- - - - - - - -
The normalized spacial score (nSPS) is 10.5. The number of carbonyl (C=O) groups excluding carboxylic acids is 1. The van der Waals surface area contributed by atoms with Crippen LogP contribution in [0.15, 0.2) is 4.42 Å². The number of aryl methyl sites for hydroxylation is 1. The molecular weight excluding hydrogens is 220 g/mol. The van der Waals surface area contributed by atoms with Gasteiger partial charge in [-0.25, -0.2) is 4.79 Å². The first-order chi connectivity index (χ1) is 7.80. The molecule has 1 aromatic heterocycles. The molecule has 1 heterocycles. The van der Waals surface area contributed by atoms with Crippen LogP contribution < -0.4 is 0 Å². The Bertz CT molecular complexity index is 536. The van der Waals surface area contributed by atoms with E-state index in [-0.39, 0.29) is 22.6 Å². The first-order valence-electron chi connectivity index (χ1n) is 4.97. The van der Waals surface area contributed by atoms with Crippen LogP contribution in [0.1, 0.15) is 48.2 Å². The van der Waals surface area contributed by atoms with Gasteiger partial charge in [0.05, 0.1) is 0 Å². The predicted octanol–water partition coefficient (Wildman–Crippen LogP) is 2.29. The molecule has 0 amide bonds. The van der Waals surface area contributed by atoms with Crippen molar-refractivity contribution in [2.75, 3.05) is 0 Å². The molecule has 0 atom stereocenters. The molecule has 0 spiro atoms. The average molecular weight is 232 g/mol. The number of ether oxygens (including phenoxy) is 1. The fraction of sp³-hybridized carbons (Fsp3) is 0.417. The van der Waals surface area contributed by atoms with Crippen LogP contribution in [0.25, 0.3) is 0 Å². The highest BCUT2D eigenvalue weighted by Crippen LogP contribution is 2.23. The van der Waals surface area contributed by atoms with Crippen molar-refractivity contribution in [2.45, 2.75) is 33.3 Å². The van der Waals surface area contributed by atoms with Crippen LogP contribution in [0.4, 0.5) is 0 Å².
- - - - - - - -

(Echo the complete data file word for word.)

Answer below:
The normalized spacial score (nSPS) is 10.5. The number of carbonyl (C=O) groups excluding carboxylic acids is 1. The van der Waals surface area contributed by atoms with Crippen LogP contribution in [0.15, 0.2) is 4.42 Å². The number of aryl methyl sites for hydroxylation is 1. The molecular weight excluding hydrogens is 220 g/mol. The van der Waals surface area contributed by atoms with Gasteiger partial charge in [-0.25, -0.2) is 4.79 Å². The first-order chi connectivity index (χ1) is 7.80. The molecule has 1 aromatic heterocycles. The molecule has 1 heterocycles. The van der Waals surface area contributed by atoms with Crippen LogP contribution < -0.4 is 0 Å². The Bertz CT molecular complexity index is 536. The van der Waals surface area contributed by atoms with E-state index in [-0.39, 0.29) is 22.6 Å². The first-order valence-electron chi connectivity index (χ1n) is 4.97. The van der Waals surface area contributed by atoms with Crippen LogP contribution in [0.1, 0.15) is 48.2 Å². The van der Waals surface area contributed by atoms with Gasteiger partial charge in [0.05, 0.1) is 0 Å². The predicted octanol–water partition coefficient (Wildman–Crippen LogP) is 2.29. The molecule has 0 amide bonds. The van der Waals surface area contributed by atoms with Crippen molar-refractivity contribution in [2.75, 3.05) is 0 Å². The molecule has 0 atom stereocenters. The molecule has 0 spiro atoms. The average molecular weight is 232 g/mol. The number of ether oxygens (including phenoxy) is 1. The fraction of sp³-hybridized carbons (Fsp3) is 0.417. The van der Waals surface area contributed by atoms with Crippen LogP contribution in [0.25, 0.3) is 0 Å². The highest BCUT2D eigenvalue weighted by Crippen LogP contribution is 2.23. The van der Waals surface area contributed by atoms with Crippen molar-refractivity contribution in [2.45, 2.75) is 33.3 Å². The van der Waals surface area contributed by atoms with Crippen LogP contribution in [0.4, 0.5) is 0 Å².